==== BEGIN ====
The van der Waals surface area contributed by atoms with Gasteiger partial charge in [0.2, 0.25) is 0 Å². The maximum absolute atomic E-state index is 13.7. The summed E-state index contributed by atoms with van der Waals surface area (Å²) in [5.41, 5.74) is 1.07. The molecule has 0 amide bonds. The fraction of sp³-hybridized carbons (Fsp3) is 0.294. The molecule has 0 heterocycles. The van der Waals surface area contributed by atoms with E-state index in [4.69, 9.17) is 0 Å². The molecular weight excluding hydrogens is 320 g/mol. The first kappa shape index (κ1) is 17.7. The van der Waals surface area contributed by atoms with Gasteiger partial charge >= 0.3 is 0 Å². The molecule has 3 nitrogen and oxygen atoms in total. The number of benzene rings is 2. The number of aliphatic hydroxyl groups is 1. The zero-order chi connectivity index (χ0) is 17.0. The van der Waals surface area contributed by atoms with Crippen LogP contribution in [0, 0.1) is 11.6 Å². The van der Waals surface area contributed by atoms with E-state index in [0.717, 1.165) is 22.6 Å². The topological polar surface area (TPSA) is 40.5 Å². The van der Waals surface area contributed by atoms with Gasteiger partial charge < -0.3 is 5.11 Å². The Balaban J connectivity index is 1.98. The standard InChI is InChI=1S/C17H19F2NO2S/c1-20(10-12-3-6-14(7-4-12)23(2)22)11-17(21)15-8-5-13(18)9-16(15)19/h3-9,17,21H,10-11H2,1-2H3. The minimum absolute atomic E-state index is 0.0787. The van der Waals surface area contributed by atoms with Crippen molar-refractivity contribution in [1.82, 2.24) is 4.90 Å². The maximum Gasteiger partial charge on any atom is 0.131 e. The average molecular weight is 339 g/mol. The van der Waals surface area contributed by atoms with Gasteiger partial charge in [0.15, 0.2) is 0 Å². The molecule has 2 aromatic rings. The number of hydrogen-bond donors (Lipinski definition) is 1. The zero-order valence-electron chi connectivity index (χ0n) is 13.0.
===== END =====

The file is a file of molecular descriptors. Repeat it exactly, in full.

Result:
The van der Waals surface area contributed by atoms with Gasteiger partial charge in [0.2, 0.25) is 0 Å². The maximum absolute atomic E-state index is 13.7. The summed E-state index contributed by atoms with van der Waals surface area (Å²) in [5.41, 5.74) is 1.07. The molecule has 0 amide bonds. The fraction of sp³-hybridized carbons (Fsp3) is 0.294. The molecule has 0 heterocycles. The van der Waals surface area contributed by atoms with E-state index in [4.69, 9.17) is 0 Å². The molecular weight excluding hydrogens is 320 g/mol. The first kappa shape index (κ1) is 17.7. The van der Waals surface area contributed by atoms with Gasteiger partial charge >= 0.3 is 0 Å². The molecule has 3 nitrogen and oxygen atoms in total. The number of benzene rings is 2. The number of aliphatic hydroxyl groups is 1. The zero-order chi connectivity index (χ0) is 17.0. The van der Waals surface area contributed by atoms with Crippen LogP contribution in [0, 0.1) is 11.6 Å². The van der Waals surface area contributed by atoms with E-state index in [0.717, 1.165) is 22.6 Å². The topological polar surface area (TPSA) is 40.5 Å². The van der Waals surface area contributed by atoms with Gasteiger partial charge < -0.3 is 5.11 Å². The Balaban J connectivity index is 1.98. The standard InChI is InChI=1S/C17H19F2NO2S/c1-20(10-12-3-6-14(7-4-12)23(2)22)11-17(21)15-8-5-13(18)9-16(15)19/h3-9,17,21H,10-11H2,1-2H3. The minimum absolute atomic E-state index is 0.0787. The van der Waals surface area contributed by atoms with Crippen molar-refractivity contribution in [1.82, 2.24) is 4.90 Å². The maximum Gasteiger partial charge on any atom is 0.131 e. The average molecular weight is 339 g/mol. The van der Waals surface area contributed by atoms with Gasteiger partial charge in [0.15, 0.2) is 0 Å². The molecule has 2 aromatic rings. The number of hydrogen-bond donors (Lipinski definition) is 1. The zero-order valence-electron chi connectivity index (χ0n) is 13.0.